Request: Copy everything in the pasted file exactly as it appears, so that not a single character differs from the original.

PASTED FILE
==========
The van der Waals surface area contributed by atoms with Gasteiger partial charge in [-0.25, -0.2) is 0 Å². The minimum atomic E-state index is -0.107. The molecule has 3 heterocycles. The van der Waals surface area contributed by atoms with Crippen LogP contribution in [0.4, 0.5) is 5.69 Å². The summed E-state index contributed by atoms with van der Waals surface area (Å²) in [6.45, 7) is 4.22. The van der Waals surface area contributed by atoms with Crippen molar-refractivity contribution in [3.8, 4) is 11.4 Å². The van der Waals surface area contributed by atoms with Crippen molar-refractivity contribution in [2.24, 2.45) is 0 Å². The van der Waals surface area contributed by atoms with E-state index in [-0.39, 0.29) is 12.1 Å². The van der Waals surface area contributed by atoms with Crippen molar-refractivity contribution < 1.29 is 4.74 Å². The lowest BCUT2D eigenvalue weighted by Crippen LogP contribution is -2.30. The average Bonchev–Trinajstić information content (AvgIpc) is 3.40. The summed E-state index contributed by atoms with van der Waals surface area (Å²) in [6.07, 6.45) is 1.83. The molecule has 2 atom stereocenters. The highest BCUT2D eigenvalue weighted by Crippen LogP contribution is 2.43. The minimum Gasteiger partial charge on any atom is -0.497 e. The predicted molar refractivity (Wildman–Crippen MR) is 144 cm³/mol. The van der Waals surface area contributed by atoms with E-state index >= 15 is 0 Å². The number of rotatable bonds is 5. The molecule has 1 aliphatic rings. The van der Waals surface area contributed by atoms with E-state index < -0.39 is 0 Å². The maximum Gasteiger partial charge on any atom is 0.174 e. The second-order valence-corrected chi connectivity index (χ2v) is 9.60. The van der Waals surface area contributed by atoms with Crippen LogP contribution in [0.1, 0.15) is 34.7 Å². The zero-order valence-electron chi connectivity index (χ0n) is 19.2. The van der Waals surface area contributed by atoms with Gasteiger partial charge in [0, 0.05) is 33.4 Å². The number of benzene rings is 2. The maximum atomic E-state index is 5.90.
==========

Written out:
The van der Waals surface area contributed by atoms with Gasteiger partial charge in [-0.25, -0.2) is 0 Å². The minimum atomic E-state index is -0.107. The molecule has 3 heterocycles. The van der Waals surface area contributed by atoms with Crippen LogP contribution in [0.4, 0.5) is 5.69 Å². The summed E-state index contributed by atoms with van der Waals surface area (Å²) in [6.45, 7) is 4.22. The van der Waals surface area contributed by atoms with Crippen molar-refractivity contribution in [3.8, 4) is 11.4 Å². The van der Waals surface area contributed by atoms with Crippen molar-refractivity contribution in [2.24, 2.45) is 0 Å². The van der Waals surface area contributed by atoms with E-state index in [-0.39, 0.29) is 12.1 Å². The van der Waals surface area contributed by atoms with Crippen molar-refractivity contribution < 1.29 is 4.74 Å². The lowest BCUT2D eigenvalue weighted by Crippen LogP contribution is -2.30. The average Bonchev–Trinajstić information content (AvgIpc) is 3.40. The summed E-state index contributed by atoms with van der Waals surface area (Å²) in [6.07, 6.45) is 1.83. The molecule has 2 atom stereocenters. The highest BCUT2D eigenvalue weighted by Crippen LogP contribution is 2.43. The minimum Gasteiger partial charge on any atom is -0.497 e. The predicted molar refractivity (Wildman–Crippen MR) is 144 cm³/mol. The van der Waals surface area contributed by atoms with E-state index >= 15 is 0 Å². The number of rotatable bonds is 5. The molecule has 1 aliphatic rings. The van der Waals surface area contributed by atoms with E-state index < -0.39 is 0 Å². The maximum Gasteiger partial charge on any atom is 0.174 e. The second-order valence-corrected chi connectivity index (χ2v) is 9.60. The van der Waals surface area contributed by atoms with Crippen LogP contribution in [0.1, 0.15) is 34.7 Å². The zero-order valence-electron chi connectivity index (χ0n) is 19.2. The van der Waals surface area contributed by atoms with Gasteiger partial charge in [0, 0.05) is 33.4 Å². The number of benzene rings is 2. The maximum atomic E-state index is 5.90.